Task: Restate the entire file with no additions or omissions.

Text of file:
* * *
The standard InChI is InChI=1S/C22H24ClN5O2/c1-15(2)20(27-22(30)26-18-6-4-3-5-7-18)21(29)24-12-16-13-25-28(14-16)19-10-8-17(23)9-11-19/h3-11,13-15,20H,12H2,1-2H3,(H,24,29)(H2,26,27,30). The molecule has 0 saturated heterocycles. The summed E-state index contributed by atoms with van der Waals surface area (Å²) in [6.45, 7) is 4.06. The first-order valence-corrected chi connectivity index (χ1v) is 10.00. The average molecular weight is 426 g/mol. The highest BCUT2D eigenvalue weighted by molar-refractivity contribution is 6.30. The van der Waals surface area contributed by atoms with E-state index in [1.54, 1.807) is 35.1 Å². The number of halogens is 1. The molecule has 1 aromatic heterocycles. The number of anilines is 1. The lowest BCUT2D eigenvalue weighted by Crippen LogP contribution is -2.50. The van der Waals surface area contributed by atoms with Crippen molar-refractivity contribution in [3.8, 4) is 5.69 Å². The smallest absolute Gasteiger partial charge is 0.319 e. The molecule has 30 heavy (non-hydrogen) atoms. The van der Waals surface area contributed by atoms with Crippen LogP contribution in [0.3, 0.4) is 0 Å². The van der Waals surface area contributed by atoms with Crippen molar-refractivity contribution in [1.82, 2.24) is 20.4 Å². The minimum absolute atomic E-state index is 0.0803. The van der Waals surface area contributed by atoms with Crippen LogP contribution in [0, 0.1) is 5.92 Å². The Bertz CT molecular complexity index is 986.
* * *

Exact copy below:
The standard InChI is InChI=1S/C22H24ClN5O2/c1-15(2)20(27-22(30)26-18-6-4-3-5-7-18)21(29)24-12-16-13-25-28(14-16)19-10-8-17(23)9-11-19/h3-11,13-15,20H,12H2,1-2H3,(H,24,29)(H2,26,27,30). The molecule has 0 saturated heterocycles. The summed E-state index contributed by atoms with van der Waals surface area (Å²) in [6.45, 7) is 4.06. The first-order valence-corrected chi connectivity index (χ1v) is 10.00. The average molecular weight is 426 g/mol. The highest BCUT2D eigenvalue weighted by molar-refractivity contribution is 6.30. The van der Waals surface area contributed by atoms with E-state index in [1.54, 1.807) is 35.1 Å². The number of halogens is 1. The molecule has 1 aromatic heterocycles. The number of anilines is 1. The lowest BCUT2D eigenvalue weighted by Crippen LogP contribution is -2.50. The van der Waals surface area contributed by atoms with Crippen molar-refractivity contribution in [3.8, 4) is 5.69 Å². The smallest absolute Gasteiger partial charge is 0.319 e. The molecule has 30 heavy (non-hydrogen) atoms. The van der Waals surface area contributed by atoms with Crippen LogP contribution in [0.3, 0.4) is 0 Å². The van der Waals surface area contributed by atoms with Crippen molar-refractivity contribution in [1.82, 2.24) is 20.4 Å². The minimum absolute atomic E-state index is 0.0803. The van der Waals surface area contributed by atoms with Crippen LogP contribution in [0, 0.1) is 5.92 Å². The Bertz CT molecular complexity index is 986.